submitted by Scott M. Ellsworth

hal - (Rhymes with "Sal"; n.) 1. A computer which has somehow achieved, or appears to have achieved, independent thought, especially when such computer turns against its programmers, its program, or its own operation; 2. The rebellious or self-aware computer in any science-fiction or -fantasy story; 3. Any computer or heuristic device that runs a ship/base/house/school/whatever, especially if such device has a vocal interface. [from the computer in Arthur C. Clarke's _2001_, et al.]

e.g., The S.A.R.A. program in the Television comedy Eureka is a typical Hal. Fortunately she has not turned entirely against her residents ... yet.

submitted by Scott M. Ellsworth

hal - (rhymes with 'gal'; n.) 1. Any computer or other heuristic device which has, or at least appears to have, achieved sentience, especially if it is rebellious or recalcitrant in its operation; 2. Any computer or other heuristic device in charge or control of any installation, system, factory, ship, house, school, or whatever; 3. Loosely, any machine that seems to have taken a dislike to people. [After HAL, Arthur C. Clarke's "Heuristically programmed ALgorithmic Computer" in _2001: A Space Odyssey_, which controls the voyage to Saturn (in the Book) or Jupiter (in the movie), and turns (lethally) against his human controllers.]

e.g., "You know, I sometimes think this CRAY is sentient, sarcastic, and seeking my blood---it's just a hal waiting for someplace airless to suffocate me." "You know what? This laptop is pretty hallish itself."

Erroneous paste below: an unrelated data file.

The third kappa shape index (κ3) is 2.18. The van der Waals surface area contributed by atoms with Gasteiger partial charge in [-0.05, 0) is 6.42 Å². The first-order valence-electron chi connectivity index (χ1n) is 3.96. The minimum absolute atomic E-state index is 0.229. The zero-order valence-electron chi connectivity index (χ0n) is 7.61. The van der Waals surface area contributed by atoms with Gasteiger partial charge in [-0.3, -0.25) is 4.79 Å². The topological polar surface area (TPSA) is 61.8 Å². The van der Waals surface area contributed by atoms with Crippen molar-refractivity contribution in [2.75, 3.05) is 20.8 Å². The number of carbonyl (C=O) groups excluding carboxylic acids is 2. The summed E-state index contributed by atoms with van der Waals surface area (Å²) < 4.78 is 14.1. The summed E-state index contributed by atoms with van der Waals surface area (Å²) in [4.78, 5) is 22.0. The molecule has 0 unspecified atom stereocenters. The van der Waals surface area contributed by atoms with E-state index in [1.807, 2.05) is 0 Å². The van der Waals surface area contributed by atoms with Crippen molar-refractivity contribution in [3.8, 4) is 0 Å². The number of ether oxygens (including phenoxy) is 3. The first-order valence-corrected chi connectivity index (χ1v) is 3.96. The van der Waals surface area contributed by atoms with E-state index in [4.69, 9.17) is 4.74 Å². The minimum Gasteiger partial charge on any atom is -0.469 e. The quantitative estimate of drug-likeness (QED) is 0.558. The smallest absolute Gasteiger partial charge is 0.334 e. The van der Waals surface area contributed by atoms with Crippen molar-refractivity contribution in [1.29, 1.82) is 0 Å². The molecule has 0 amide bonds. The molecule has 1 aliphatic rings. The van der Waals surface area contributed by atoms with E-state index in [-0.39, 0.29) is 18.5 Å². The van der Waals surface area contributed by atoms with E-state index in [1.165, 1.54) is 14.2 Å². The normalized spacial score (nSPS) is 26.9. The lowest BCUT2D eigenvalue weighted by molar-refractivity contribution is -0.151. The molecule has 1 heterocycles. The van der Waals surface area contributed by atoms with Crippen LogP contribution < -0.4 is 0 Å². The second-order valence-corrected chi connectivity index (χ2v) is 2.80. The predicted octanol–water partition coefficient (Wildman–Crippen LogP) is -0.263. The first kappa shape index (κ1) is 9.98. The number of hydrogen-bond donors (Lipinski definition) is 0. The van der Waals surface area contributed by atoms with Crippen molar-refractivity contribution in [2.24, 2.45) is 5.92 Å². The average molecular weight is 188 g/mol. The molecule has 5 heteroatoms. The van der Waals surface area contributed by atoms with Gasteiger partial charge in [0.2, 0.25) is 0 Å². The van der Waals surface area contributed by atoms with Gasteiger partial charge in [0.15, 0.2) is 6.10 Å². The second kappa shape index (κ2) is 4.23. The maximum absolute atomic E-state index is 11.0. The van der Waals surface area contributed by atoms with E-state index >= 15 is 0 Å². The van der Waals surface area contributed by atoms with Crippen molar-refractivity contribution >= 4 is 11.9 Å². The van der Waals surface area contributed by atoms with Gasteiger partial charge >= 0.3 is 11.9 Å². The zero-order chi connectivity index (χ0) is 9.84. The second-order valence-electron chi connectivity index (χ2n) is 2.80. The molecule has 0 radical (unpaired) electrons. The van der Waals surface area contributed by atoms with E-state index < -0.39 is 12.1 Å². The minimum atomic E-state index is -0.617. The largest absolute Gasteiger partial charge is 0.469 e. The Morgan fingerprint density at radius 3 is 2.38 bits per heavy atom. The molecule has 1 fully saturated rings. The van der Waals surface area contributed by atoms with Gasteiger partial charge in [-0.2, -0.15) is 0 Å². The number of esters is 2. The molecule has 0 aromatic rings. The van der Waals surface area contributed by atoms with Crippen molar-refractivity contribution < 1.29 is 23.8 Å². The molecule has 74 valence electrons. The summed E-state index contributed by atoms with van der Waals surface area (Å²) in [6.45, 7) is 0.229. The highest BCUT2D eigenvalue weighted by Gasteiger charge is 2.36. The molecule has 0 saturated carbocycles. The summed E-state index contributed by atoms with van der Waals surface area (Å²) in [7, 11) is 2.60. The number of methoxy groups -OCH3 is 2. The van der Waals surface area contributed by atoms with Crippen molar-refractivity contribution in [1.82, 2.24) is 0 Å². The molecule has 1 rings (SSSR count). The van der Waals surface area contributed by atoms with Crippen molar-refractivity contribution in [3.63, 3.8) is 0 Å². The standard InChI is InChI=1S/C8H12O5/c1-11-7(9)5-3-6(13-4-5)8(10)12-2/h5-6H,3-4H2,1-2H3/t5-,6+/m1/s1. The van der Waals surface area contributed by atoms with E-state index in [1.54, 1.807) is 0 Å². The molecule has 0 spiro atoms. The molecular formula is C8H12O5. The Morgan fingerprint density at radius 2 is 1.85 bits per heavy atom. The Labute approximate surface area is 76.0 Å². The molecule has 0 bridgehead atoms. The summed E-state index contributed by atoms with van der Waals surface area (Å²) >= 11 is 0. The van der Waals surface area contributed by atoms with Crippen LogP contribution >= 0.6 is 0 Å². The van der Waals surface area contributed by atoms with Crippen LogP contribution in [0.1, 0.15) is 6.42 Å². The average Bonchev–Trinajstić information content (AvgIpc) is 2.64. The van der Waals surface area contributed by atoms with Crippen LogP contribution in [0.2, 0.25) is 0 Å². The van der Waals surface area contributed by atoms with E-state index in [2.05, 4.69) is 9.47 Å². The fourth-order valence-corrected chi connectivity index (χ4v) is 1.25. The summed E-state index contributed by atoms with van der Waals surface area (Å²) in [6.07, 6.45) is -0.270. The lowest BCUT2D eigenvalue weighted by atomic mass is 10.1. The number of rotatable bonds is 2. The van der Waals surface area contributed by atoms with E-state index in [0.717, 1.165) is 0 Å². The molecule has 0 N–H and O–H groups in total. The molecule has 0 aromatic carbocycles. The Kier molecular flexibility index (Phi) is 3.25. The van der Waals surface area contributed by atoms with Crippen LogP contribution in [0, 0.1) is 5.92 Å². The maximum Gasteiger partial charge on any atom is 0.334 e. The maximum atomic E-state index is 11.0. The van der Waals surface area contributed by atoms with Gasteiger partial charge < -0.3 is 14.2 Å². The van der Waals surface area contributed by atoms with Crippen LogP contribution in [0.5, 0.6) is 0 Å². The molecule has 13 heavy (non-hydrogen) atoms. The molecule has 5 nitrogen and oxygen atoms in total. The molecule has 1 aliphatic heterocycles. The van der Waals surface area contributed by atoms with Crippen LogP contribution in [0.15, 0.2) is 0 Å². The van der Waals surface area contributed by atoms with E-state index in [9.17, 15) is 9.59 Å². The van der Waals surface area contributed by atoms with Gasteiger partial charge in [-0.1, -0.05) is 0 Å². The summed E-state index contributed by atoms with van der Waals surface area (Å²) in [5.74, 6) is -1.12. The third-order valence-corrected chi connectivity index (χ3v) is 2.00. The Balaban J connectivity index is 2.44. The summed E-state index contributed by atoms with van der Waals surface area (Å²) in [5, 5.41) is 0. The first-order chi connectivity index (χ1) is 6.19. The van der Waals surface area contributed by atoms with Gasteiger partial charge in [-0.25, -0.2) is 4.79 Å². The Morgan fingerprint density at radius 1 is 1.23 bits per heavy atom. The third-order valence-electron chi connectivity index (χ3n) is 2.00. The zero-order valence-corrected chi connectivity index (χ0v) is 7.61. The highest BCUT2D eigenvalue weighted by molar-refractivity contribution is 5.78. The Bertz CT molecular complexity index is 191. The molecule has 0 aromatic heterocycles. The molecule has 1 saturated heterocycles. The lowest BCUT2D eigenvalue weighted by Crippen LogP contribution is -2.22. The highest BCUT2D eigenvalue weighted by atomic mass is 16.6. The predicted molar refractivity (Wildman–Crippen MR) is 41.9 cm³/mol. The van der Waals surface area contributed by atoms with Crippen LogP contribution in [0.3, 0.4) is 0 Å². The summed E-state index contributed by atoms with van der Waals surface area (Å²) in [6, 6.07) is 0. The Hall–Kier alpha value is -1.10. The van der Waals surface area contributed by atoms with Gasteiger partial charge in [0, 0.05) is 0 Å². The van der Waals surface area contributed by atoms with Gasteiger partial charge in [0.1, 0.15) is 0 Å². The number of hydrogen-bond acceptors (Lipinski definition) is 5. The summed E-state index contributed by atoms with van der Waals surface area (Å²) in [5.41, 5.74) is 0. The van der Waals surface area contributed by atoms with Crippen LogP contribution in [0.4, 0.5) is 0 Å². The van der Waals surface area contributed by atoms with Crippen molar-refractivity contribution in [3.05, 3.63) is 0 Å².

submitted by Scott M. Ellsworth

haladilnik - (Rhymes with call-a-DILL-pick; the Russian холодильник (kholodil\'nik) \"refrigerator\" pronounced as most English speakers would repeat it; n.) 1. A refrigerator; 2. Anywhere it is really cold: Siberia, e.g., or the Arctic (or Antarctic), or the part of a mountain above the snow line; 3. An enormous blizzard or other storm involving ice and snow (especially hail); 4.(metaphorically) \"In the doghouse\": in trouble with your significant other, who is now giving you \"the cold shoulder\"; 5.(by extension) In trouble in any group as a result of having offended someone; 6.(ironically) the Cold War of 1947--93. (adj.) 7. Frozen, cold, either literally or figuratively.

e.g., 1. What's in your haladilnik? 2. Why do they call it Greenland when it's just a big haladilnik? 3. There's a terrible haladilnik coming in from the north: do we have food and fuel for a while?, 'cause we're gonna be socked in for at least a week!. 4. "Why is Ellen being so nasty to Jack? I thought they were together." "They're fine, Jack's just hanging with the mayo in the haladilnik." 5. In_Mary Poppins_, Mr. Banks is called on the carpet by the owners of the bank: he's really in the haladilnik. 6. Remember the backyard bomb shelter craze back during the haladilnik? 7. "Wow, what a haladilnik chill in here ... don't any of you ever smile?"

submitted by Scott M. Ellsworth

halalization - Legality. "Halal" means "legal" or "approved" in Arabic. The word is also used in the Indian subcontinent (Bangladesh, Pakistan, India, etc.).

e.g., The halalization of the whole matter would largely depend on the department head.

submitted by hs

halcoholic - Short for "happy alcoholics": the best kind of drinking buddies. Those who gets happier and friendlier as they become inebriated (rather than dour or abusive, as is often the case). (ED.: Perhaps we should celebrate diabetes while we're at it?)

e.g., My halcoholic uncle George always told the best stories after the umpteenth scotch. Good, those miserable souses have left. Now we halcoholics can get on with the good times.